Maximilan I of Austria – Diamonds are forever.

Maximilian I (22 March 1459 – 12 January 1519), the son of  Frederick III, Holy Roman Emperor, and Eleanor of Portugal, was King of the Romans (also known as King of the Germans) from 1486 and Holy Roman Emperor from 1508 until his death. Maximilian was born at Wiener Neustadt on 22 March 1459.

introduction between Maximilans parents, Frederick III of Austria and Eleanor of Portugal.

introduction between Maximilans parents, Frederick III of Austria and Eleanor of Portugal.

Maximilan I was good at fighting, but unfortunately not so good at gaining advantage from his military success. His father had always trouble with neighboring countries and cash flow problems and Maximilian I was the same, but he found a solution to this problem.

The greatest enemy of Maximilian I’s, Frederick III, was Charles the Bold. Frederick III hoped therefor to persuade Charles the Bold to let his only daughter and heiress, Mary of Burgundy, marry Maximilian I. Charles the Bold refused until he lost big against the Swiss in the siege of Neuss (1474–75). Charles the Bold needed a strong ally ASAP so now he wanted the wedding sooner rather than later. The betrothal was announced in 1476 and Charles wanted the wedding to take place as soon as possible. He asked his daughter for her approval by letter and Maximilian I also send her a letter and he sent a ring which is now considered the worlds first engagement ring.

Charles the Bold, father of Mary of Burgundy

Charles the Bold, father of Mary of Burgundy

Maximilan I sent Mary of Burgundy a letter and an engament ring.

Maximilian I sent Mary of Burgundy a letter and an engagement ring.

Mary of Burgundy 2

Mary of Burgundy received a letter by Maximilan I of Austria with an engament ring.

Maximilan engament potrait with flower to symbolize the engagement.

Engagement portrait of Maximilian I with flower to symbolize the engagement.

Unfortunately Charles the Bold died in 1477 before his daughter and Maximilian I got married. The same year Mary of Burgundy married Maximilian I who was close in age to her, despite efforts of her uncle the French king Louis XI to more or less try to force her to marry his son and heir, (her cousin) Charles VIII who was just 6 years old at the time and 13 years younger than her! The reason that he wanted his oldest son to marry her despite his young age was the Mary of Burgundy was the heir of a lot of territories and he wanted that land for his son and future grand children. Now Maximilian’s children would get all that land instead of Charles VIII of France.

Mary of Burgundy and Maximilian I of Austria with their Coats of Arms.

Mary of Burgundy and Maximilian I of Austria with their Coats of Arms.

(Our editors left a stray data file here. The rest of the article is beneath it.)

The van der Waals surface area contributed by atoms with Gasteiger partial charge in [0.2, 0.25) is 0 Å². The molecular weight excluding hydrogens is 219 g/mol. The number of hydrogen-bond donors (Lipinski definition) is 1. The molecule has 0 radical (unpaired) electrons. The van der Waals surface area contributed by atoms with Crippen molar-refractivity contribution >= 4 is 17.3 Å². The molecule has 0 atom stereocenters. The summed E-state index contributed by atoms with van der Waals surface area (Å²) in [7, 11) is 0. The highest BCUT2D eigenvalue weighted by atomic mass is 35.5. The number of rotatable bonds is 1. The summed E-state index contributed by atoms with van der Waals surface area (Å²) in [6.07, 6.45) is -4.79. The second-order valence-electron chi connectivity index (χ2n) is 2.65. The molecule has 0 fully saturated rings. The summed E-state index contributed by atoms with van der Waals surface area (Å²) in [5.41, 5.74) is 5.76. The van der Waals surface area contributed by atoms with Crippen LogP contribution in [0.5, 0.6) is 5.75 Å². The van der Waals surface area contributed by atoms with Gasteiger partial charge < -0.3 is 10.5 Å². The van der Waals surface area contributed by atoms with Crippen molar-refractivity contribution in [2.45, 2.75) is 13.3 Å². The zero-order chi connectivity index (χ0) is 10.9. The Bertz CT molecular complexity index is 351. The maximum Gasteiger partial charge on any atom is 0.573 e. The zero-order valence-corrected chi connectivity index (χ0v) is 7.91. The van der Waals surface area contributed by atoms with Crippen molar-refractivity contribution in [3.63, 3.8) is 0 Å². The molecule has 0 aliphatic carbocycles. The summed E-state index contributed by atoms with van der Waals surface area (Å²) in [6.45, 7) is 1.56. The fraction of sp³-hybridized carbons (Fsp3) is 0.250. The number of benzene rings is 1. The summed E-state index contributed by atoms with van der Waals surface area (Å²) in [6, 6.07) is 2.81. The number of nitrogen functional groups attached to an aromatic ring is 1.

Maximilan I 3

Albrecht Dürer (1471-1528) — The Betrothal of Maximilian with Mary of Burgundy (Burgundian Marriage) Triumphal Arch in Barcelona ‘Ehrenpforte’, 1515-1517: National Museum, Nuremberg.

Maximilan I 4

This painting by Jacob Jordaens of the Wedding of Mary of Burgundy and Maximilian of Austria was donated to the town of Sainte-Savine in 1954.

Marriage of Mary of Burgundy and Maximilian of Austria.

Marriage of Mary of Burgundy and Maximilian of Austria.

Marriage of Mary of Burgundy and Maximilian

Marriage of Mary of Burgundy and Maximilian

Marriage between Mary of Burgundy and Maximilan I of Austria.

Marriage between Mary of Burgundy and Maximilan I of Austria.

Wedding of Mary of Burgundy and Maximilian I of Austria.

Wedding of Mary of Burgundy and Maximilian I of Austria.

The Marriage of Mary of Burgundy and Maximilian actually made a lot sense. Maximilian had just like his dad economic issues and Mary of Burgundy was one of the richest women in Europe. Mary on the other hand was very rich, but also under a lot of pressure since her dad died before she got married and the French king wanted to exploit that situation. Maximilian was a good soldier and he did not like the French king so he could provide the muscles Mary needed. He was also much closer in age to her cause he was just 2 years younger.

Maximilan I is thought to be the first in history to present his fiancee with an engagement ring. He gave it to her less than 24 hours before the wedding.

Proposal to Mary of Burgundy by Maximilan I of Austria.

Proposal to Mary of Burgundy by Maximilian I of Austria.

Over the next centuries only the very rich could afford to buy both a wedding ring and an engagement ring. The ring was set with thin, flat pieces of diamonds in the shape of an “M”. Like this: